Otherwise and despite reining in some of the volunteering but only to prioritise family, I am going to give myself a big pat on the back. Yes much remains a work in progress; Duolingo sends me repeated messages expressing regret that I'm not logging in as frequently as expected; decluttering may require a house move to complete; my other blogs have been abandoned to concentrate on this one. Generally,  however, retirement has been shaped to pan out as initially conceived. 

All I need is a cure for this darned virus in order to get on with it!

(Image by Steve Buissinne from Pixabay)




Everybody's different and I must confess that I entered retirement in 2009 without a plan. I have just drifted along from this to that as the fancy took me. Though I have squandered a lot of time I have also achieved a number of things and I don't beat myself up too much. What will be will be. I hope you are feeling 100% again before too long.
Caree Risover said…
Thank you for commenting and also for your good wishes, Yorkshire Pudding. Retirement for me has been a mix of breathless energy and activity interspersed with down periods and although I had my vague plan or framework, I too have enjoyed the flexibility to react spontaneously as opportunities have arisen or to explore a novel avenue rather different to what I might have envisaged. I guess too much planning would have detracted from the pleasure derived.
Looking at your list, reminds me of my own retirement ambitions. I'm coming up on the 5 year anniversary of my retirement and am amazed at how quickly time has passed. I think we can give ourselves a break on accomplishing retirement things as we all go interrupted by the Covid years. Get better and get back at that list!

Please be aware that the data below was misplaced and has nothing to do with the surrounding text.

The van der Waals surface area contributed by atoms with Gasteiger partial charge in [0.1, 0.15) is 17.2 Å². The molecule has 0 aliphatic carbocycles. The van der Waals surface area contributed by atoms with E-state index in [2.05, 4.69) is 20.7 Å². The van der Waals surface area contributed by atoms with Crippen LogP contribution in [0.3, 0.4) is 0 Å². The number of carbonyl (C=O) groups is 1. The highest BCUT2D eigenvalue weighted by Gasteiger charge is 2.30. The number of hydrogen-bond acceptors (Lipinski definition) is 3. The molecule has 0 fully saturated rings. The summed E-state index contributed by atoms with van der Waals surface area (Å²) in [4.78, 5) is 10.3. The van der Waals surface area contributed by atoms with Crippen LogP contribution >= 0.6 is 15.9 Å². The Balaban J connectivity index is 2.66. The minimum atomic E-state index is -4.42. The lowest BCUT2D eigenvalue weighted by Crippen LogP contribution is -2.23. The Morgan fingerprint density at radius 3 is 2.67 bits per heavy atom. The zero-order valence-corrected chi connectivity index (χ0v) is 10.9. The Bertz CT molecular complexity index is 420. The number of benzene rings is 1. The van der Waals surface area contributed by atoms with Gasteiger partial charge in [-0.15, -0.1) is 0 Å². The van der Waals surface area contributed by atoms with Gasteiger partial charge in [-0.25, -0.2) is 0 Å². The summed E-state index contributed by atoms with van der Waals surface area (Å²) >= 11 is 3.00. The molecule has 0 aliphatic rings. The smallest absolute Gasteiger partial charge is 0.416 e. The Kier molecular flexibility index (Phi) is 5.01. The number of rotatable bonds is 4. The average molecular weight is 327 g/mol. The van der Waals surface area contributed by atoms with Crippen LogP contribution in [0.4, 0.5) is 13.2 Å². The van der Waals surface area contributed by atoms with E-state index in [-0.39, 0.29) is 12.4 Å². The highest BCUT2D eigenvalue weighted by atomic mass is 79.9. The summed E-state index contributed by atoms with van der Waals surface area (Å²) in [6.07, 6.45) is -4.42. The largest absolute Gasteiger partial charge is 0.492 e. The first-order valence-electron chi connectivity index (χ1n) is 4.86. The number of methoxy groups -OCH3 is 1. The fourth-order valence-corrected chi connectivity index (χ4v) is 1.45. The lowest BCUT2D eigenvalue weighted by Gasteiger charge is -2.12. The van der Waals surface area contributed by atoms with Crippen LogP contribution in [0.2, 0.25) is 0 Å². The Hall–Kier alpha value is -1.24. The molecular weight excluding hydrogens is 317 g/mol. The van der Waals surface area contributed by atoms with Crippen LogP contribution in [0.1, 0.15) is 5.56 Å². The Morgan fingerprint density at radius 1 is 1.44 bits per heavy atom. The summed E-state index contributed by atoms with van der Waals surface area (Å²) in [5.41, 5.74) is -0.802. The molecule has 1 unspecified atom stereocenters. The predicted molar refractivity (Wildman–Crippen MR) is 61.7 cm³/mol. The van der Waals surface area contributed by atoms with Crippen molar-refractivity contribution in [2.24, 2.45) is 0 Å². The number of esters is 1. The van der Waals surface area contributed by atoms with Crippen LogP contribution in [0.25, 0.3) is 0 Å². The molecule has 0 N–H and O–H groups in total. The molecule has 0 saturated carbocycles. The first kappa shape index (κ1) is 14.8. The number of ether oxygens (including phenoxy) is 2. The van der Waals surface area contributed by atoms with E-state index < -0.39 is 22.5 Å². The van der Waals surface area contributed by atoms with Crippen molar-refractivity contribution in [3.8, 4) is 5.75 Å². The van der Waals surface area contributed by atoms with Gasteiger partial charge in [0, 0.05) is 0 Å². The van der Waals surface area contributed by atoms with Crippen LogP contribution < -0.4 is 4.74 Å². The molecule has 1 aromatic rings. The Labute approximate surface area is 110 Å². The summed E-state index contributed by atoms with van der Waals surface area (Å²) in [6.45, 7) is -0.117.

Treaders said…
I think my retirement plan started off quite grandiose, but then quickly shrunk! Mind you, covid and the lockdowns put paid to a lot of it, and then I realized I really didn't want to do half the classes I'd been doing anyway. Duolingo sends me messages every day and so far so good. As for decluttering, I see my elderly neighbours moving their stuff out in preparation for moving into an apartment, and so I really am trying to treat my decluttering like a potential move is on the horizon - which hopefully it isn't for a long time! Goodness knows I would hate to leave this place to my kids to have to empty if and when!
Caree Risover said…
I still find it strange when I discover that my own retirement experience is not unique. RetirementCoffeeShop and Treaders, there we are all in different countries with different work experiences behind us and “boom” we now share a collective retirement experience!
Royce Shook said…
I retired in 2006 without a plan, but over the years, I discovered fulfilling activities to occupy my time. I admire those who had clear goals upon retirement. Without defined goals, one may spend excessive time pondering how to make the most of their newfound free time. You have the wonderful option of looking back to see what you did and can compare it to what you wanted to do. Congrats.
Caree Risover said…
I think retirement is very much an opportunity to search and hopefully find fulfillment. That you have discovered that is surely proof that no definitive plan is ever needed although, like you, I am envious of people who have a genuine passion they retire with the aim of pursuing. Me? I just keep dipping my toe in the water before coming back to what I always thought I’d be doing - not a plan, so much as knowing myself rather well perhaps!